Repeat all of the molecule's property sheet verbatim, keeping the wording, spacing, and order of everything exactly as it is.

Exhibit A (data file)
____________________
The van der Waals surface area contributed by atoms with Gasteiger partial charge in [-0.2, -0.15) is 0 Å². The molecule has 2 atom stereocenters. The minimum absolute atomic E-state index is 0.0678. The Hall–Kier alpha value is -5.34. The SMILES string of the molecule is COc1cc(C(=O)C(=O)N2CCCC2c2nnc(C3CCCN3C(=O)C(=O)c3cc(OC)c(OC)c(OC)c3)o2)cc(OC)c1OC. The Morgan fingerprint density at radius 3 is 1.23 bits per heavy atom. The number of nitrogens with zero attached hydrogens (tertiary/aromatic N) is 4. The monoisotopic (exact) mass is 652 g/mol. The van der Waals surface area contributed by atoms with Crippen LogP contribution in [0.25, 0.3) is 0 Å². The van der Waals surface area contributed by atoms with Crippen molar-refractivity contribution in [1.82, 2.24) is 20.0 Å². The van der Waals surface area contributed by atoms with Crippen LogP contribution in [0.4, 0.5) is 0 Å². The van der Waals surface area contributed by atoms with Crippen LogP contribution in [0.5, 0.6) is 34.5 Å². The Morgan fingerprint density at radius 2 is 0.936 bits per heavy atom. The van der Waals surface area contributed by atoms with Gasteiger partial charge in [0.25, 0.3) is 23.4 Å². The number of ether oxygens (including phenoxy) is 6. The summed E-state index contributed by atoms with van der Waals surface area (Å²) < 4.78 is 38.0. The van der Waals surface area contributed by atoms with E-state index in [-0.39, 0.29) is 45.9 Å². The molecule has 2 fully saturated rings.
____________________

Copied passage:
The van der Waals surface area contributed by atoms with Gasteiger partial charge in [-0.2, -0.15) is 0 Å². The molecule has 2 atom stereocenters. The minimum absolute atomic E-state index is 0.0678. The Hall–Kier alpha value is -5.34. The SMILES string of the molecule is COc1cc(C(=O)C(=O)N2CCCC2c2nnc(C3CCCN3C(=O)C(=O)c3cc(OC)c(OC)c(OC)c3)o2)cc(OC)c1OC. The Morgan fingerprint density at radius 3 is 1.23 bits per heavy atom. The number of nitrogens with zero attached hydrogens (tertiary/aromatic N) is 4. The monoisotopic (exact) mass is 652 g/mol. The van der Waals surface area contributed by atoms with Crippen LogP contribution in [0.25, 0.3) is 0 Å². The van der Waals surface area contributed by atoms with Crippen molar-refractivity contribution in [1.82, 2.24) is 20.0 Å². The van der Waals surface area contributed by atoms with Crippen LogP contribution in [0.4, 0.5) is 0 Å². The van der Waals surface area contributed by atoms with Crippen LogP contribution in [0.5, 0.6) is 34.5 Å². The Morgan fingerprint density at radius 2 is 0.936 bits per heavy atom. The van der Waals surface area contributed by atoms with Gasteiger partial charge in [0.25, 0.3) is 23.4 Å². The number of ether oxygens (including phenoxy) is 6. The summed E-state index contributed by atoms with van der Waals surface area (Å²) < 4.78 is 38.0. The van der Waals surface area contributed by atoms with E-state index in [-0.39, 0.29) is 45.9 Å². The molecule has 2 fully saturated rings.